Access and funding for high-quality school facilities remain a top priority for public charter schools and their advocates during the 2023 state legislative sessions.
There were quite a few major wins on the facilities front during the 2022 legislative sessions throughout the country that can be built upon, but there’s more work to be done to ensure that all children attending a charter school have access to a high-quality facility, and that charter schools are not forced to utilize classroom dollars to lease, purchase, or renovate a building.
Take a look at four such states tackling big issues in facilities funding for charter schools this spring:
In New Jersey, charter school supporters are pushing for charter schools to be eligible for state facility funding for new schools and substantial renovations to existing schools. The legislation (A4496/S3247) sets new rules for state facilities funding for all public schools, under the New Jersey Schools Development Authority (SDA).
Under current state law, charter schools are prohibited from constructing a facility with public funds other than federal funds. Under the proposed bill, charter schools would be eligible to receive funding for 100% of the final eligible costs of the project. To secure the funding, a charter school would apply to the SDA. The SDA, in consultation with the New Jersey Department of Education, would annually review the applications and thereafter create a statewide charter school facilities strategic plan to be used in the sequencing of school facilities projects, including a statewide educational priority ranking of projects based upon the SDA’s determination of critical need.
The legislation is currently working its way through the New Jersey legislature’s committee process and is nearing a final vote on the Assembly floor. If it passes the Assembly, it will next move to the Senate. Local advocates are focused on ensuring that the charter school provisions remain in any final version that the legislature passes.
In Idaho, there are two pieces of legislation that are working their way through the legislature. The first bill (Senate Bill 1042) deals with credit enhancement for charter schools, seeking to assist established charter schools in obtaining lower interest rates on bonds. Previous legislation had created a credit enhancement financing tool, but it has reached its statutory cap. This bill would amend the existing statute to raise the cap on the overall capacity of the tool, allowing more schools to participate. This bill has passed out of the Senate Education Committee and should be heard on the Senate floor soon before being taken up by the House.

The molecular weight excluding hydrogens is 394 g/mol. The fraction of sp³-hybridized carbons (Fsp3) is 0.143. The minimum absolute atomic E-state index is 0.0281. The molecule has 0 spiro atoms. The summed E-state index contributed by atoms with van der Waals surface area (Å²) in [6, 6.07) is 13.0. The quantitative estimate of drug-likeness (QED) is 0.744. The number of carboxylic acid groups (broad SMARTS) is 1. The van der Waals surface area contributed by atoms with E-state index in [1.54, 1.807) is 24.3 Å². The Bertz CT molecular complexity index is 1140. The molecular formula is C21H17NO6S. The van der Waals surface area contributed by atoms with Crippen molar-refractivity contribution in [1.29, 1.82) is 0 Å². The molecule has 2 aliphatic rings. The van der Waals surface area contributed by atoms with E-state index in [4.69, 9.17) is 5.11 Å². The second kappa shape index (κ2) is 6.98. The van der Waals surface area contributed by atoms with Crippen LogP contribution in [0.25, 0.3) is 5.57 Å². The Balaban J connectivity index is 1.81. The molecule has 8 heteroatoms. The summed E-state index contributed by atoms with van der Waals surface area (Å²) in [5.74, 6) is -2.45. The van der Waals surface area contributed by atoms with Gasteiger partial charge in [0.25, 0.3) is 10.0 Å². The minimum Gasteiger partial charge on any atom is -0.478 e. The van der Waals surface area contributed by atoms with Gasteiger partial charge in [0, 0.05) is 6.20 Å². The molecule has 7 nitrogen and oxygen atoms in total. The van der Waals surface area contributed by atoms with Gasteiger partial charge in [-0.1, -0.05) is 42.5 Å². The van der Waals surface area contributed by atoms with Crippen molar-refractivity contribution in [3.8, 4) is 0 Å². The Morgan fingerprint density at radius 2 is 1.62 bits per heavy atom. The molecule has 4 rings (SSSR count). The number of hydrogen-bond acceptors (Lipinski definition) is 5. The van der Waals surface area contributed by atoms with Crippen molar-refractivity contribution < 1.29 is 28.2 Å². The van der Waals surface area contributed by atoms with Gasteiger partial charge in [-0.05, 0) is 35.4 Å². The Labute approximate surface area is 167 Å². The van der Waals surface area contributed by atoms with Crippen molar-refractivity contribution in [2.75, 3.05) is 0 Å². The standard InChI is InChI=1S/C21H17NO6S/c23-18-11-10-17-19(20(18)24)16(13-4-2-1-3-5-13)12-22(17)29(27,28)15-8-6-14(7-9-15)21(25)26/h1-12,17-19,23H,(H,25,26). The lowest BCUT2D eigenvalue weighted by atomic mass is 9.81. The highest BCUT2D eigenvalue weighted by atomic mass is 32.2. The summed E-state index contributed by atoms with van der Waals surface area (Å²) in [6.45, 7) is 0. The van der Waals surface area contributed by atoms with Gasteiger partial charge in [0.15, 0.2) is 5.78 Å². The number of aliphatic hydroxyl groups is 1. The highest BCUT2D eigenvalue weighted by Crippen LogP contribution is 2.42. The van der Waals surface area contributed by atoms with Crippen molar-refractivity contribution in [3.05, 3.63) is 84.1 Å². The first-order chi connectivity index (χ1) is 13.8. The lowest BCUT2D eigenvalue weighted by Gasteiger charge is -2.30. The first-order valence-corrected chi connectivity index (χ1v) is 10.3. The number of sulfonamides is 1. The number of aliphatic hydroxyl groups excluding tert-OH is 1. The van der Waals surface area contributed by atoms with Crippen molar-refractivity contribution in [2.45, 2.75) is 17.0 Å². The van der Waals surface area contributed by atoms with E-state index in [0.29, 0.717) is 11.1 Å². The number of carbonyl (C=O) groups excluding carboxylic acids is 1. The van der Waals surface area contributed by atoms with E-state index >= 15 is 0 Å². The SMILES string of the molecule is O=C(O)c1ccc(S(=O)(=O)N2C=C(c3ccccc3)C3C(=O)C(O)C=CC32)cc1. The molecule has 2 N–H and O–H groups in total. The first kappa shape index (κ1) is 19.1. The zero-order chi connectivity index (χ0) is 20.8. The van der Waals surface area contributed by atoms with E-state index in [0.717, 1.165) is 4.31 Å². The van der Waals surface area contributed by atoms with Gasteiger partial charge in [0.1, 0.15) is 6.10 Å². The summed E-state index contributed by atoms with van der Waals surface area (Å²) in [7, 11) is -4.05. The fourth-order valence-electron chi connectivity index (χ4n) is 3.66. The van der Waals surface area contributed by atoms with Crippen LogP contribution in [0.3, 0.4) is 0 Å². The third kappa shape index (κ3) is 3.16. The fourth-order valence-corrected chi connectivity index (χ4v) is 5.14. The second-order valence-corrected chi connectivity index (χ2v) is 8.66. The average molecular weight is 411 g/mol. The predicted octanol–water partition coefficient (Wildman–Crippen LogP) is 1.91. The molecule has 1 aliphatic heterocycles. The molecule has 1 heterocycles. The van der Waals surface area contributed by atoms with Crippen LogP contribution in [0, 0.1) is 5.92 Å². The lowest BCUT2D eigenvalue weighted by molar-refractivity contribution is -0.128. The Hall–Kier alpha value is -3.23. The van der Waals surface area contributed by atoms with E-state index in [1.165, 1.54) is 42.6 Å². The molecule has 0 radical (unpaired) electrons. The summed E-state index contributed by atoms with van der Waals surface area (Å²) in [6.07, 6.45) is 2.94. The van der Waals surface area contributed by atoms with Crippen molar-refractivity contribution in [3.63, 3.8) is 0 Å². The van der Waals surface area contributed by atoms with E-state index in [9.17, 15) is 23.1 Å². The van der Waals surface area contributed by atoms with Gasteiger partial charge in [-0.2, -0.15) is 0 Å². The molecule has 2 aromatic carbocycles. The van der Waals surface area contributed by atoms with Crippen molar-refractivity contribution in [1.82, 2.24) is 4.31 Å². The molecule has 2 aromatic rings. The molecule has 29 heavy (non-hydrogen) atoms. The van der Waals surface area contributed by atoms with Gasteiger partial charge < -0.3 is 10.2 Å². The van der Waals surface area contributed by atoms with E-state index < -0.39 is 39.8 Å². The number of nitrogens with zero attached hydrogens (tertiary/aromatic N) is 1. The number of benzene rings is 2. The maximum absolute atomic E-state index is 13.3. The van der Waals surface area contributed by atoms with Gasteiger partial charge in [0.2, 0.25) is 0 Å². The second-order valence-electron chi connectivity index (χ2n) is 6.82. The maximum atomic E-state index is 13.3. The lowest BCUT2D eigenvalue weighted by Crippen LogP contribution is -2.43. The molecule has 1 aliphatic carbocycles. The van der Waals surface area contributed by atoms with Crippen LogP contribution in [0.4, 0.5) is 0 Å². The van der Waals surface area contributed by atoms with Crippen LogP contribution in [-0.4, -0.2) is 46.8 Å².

The second bill (Senate Bill 1043) would create a revolving loan fund to help new and recently established public charter schools obtain lower interest rates on loans, so more taxpayer dollars stay in the classroom instead of being redirected toward high-interest facility loans. This bill recently passed the Senate floor unanimously and will now be heading to the House.
Maryland charter school champions are also seeking to provide additional facilities funding for charter schools. The bill (SB0646), if heard in a committee and eventually passed, would establish the Public Charter School Facility Fund to provide funding on an annual basis to public charter schools for eligible facilities expenses.
The legislation would also exempt the fund from a requirement that interest earnings on state money accrue to the state’s general fund—ensuring that the dollars generated would remain for their intended purpose of supporting charter schools with facilities expenses. The fund would be administered by the pre-existing Interagency Commission on School Construction, and the fund could only be used to acquire, plan, develop, finance, construct, lease, improve, repair, and maintain public charter school facilities.
Passing a facilities bill for charter schools in Maryland would strengthen the state’s law significantly, especially considering Maryland’s charter school law is one of the weakest in the nation according to the National Alliance’s Model Law rankings.
Charter schools in Texas are focused on closing the gap in facilities funding received by students in charter schools compared to those students in district schools. Under current law, Texas charter school facilities funding is distributed via a formula system, but the law caps overall funding at $60 million statewide. This arbitrary cap—which has not been adjusted due to charter school growth or inflation since 2017— means that charter schools are limited to just one-fifth of the facilities funding being provided under the formula.
A bill (HB1572) has been introduced that would eliminate the arbitrary cap and allow the charter school facilities formula to work the way it was intended. The bill is in its early stages and has yet to be heard in a committee.
Public charter school supporters should closely monitor these 2023 legislative efforts in these four key states, as well as similar charter school facilities proposals throughout the country. More so than ever, improving state policies around charter school facilities funding equity and access is a critical policy lever to grow high-quality public school seats throughout the country.
Charlie Bufalino is the senior director of state advocacy and support at the National Alliance for Public Charter Schools.